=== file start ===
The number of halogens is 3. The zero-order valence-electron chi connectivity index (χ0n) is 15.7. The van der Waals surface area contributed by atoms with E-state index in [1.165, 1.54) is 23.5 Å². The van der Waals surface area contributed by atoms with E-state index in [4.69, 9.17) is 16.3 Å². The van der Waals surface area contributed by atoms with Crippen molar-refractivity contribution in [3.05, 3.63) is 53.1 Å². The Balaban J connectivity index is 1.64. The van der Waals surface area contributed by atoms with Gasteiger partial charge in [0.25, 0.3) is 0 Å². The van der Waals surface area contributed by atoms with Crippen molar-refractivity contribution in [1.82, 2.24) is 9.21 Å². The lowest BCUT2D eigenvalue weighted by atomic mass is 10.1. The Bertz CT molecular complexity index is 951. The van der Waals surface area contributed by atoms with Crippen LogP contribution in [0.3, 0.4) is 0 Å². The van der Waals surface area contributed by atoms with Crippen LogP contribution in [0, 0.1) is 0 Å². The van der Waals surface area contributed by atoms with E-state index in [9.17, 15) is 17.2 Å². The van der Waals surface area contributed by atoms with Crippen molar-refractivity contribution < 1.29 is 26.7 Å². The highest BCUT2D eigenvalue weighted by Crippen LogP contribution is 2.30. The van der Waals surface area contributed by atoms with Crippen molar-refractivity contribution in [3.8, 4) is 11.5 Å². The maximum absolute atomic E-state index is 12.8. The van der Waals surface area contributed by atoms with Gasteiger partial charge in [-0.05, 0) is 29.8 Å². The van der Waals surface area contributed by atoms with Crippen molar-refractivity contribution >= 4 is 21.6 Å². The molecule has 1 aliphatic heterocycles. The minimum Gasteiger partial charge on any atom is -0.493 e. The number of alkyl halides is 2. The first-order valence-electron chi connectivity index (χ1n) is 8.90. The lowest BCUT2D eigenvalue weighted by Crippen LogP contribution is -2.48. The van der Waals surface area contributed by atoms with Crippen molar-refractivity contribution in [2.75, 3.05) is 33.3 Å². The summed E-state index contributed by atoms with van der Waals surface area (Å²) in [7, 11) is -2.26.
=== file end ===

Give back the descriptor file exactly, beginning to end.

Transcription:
The number of halogens is 3. The zero-order valence-electron chi connectivity index (χ0n) is 15.7. The van der Waals surface area contributed by atoms with E-state index in [1.165, 1.54) is 23.5 Å². The van der Waals surface area contributed by atoms with E-state index in [4.69, 9.17) is 16.3 Å². The van der Waals surface area contributed by atoms with Crippen molar-refractivity contribution in [3.05, 3.63) is 53.1 Å². The Balaban J connectivity index is 1.64. The van der Waals surface area contributed by atoms with Gasteiger partial charge in [0.25, 0.3) is 0 Å². The van der Waals surface area contributed by atoms with Crippen molar-refractivity contribution in [1.82, 2.24) is 9.21 Å². The lowest BCUT2D eigenvalue weighted by atomic mass is 10.1. The Bertz CT molecular complexity index is 951. The van der Waals surface area contributed by atoms with Crippen LogP contribution in [0.3, 0.4) is 0 Å². The van der Waals surface area contributed by atoms with Crippen LogP contribution in [0, 0.1) is 0 Å². The van der Waals surface area contributed by atoms with E-state index in [9.17, 15) is 17.2 Å². The van der Waals surface area contributed by atoms with Crippen molar-refractivity contribution < 1.29 is 26.7 Å². The highest BCUT2D eigenvalue weighted by Crippen LogP contribution is 2.30. The van der Waals surface area contributed by atoms with Crippen molar-refractivity contribution in [3.8, 4) is 11.5 Å². The maximum absolute atomic E-state index is 12.8. The van der Waals surface area contributed by atoms with Gasteiger partial charge in [-0.05, 0) is 29.8 Å². The van der Waals surface area contributed by atoms with Crippen molar-refractivity contribution >= 4 is 21.6 Å². The molecule has 1 aliphatic heterocycles. The minimum Gasteiger partial charge on any atom is -0.493 e. The number of alkyl halides is 2. The first-order valence-electron chi connectivity index (χ1n) is 8.90. The lowest BCUT2D eigenvalue weighted by Crippen LogP contribution is -2.48. The van der Waals surface area contributed by atoms with Crippen molar-refractivity contribution in [2.75, 3.05) is 33.3 Å². The summed E-state index contributed by atoms with van der Waals surface area (Å²) in [7, 11) is -2.26.